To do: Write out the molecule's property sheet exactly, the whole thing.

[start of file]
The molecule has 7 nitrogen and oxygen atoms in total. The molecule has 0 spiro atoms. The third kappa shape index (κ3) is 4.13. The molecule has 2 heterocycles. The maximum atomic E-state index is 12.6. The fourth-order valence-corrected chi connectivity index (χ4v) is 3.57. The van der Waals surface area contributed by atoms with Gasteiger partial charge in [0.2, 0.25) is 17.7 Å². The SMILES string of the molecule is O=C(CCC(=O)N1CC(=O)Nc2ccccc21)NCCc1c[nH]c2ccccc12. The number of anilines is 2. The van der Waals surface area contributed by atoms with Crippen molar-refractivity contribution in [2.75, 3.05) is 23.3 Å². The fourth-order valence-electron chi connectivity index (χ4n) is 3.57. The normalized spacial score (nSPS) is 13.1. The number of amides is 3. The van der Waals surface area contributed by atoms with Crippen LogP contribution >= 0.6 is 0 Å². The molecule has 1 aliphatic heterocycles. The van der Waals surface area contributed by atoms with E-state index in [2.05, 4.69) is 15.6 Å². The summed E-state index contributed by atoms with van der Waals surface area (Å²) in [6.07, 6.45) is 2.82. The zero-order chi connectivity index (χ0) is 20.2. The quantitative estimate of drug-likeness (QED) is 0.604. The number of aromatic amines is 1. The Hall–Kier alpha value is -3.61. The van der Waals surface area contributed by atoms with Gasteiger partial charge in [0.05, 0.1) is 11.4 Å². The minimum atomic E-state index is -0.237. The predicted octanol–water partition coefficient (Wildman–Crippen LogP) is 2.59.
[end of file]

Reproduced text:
The molecule has 7 nitrogen and oxygen atoms in total. The molecule has 0 spiro atoms. The third kappa shape index (κ3) is 4.13. The molecule has 2 heterocycles. The maximum atomic E-state index is 12.6. The fourth-order valence-corrected chi connectivity index (χ4v) is 3.57. The van der Waals surface area contributed by atoms with Gasteiger partial charge in [0.2, 0.25) is 17.7 Å². The SMILES string of the molecule is O=C(CCC(=O)N1CC(=O)Nc2ccccc21)NCCc1c[nH]c2ccccc12. The number of anilines is 2. The van der Waals surface area contributed by atoms with Crippen molar-refractivity contribution in [2.75, 3.05) is 23.3 Å². The fourth-order valence-electron chi connectivity index (χ4n) is 3.57. The normalized spacial score (nSPS) is 13.1. The number of amides is 3. The van der Waals surface area contributed by atoms with Crippen LogP contribution >= 0.6 is 0 Å². The molecule has 1 aliphatic heterocycles. The van der Waals surface area contributed by atoms with E-state index in [2.05, 4.69) is 15.6 Å². The summed E-state index contributed by atoms with van der Waals surface area (Å²) in [6.07, 6.45) is 2.82. The zero-order chi connectivity index (χ0) is 20.2. The quantitative estimate of drug-likeness (QED) is 0.604. The number of aromatic amines is 1. The Hall–Kier alpha value is -3.61. The van der Waals surface area contributed by atoms with Gasteiger partial charge in [0.05, 0.1) is 11.4 Å². The minimum atomic E-state index is -0.237. The predicted octanol–water partition coefficient (Wildman–Crippen LogP) is 2.59.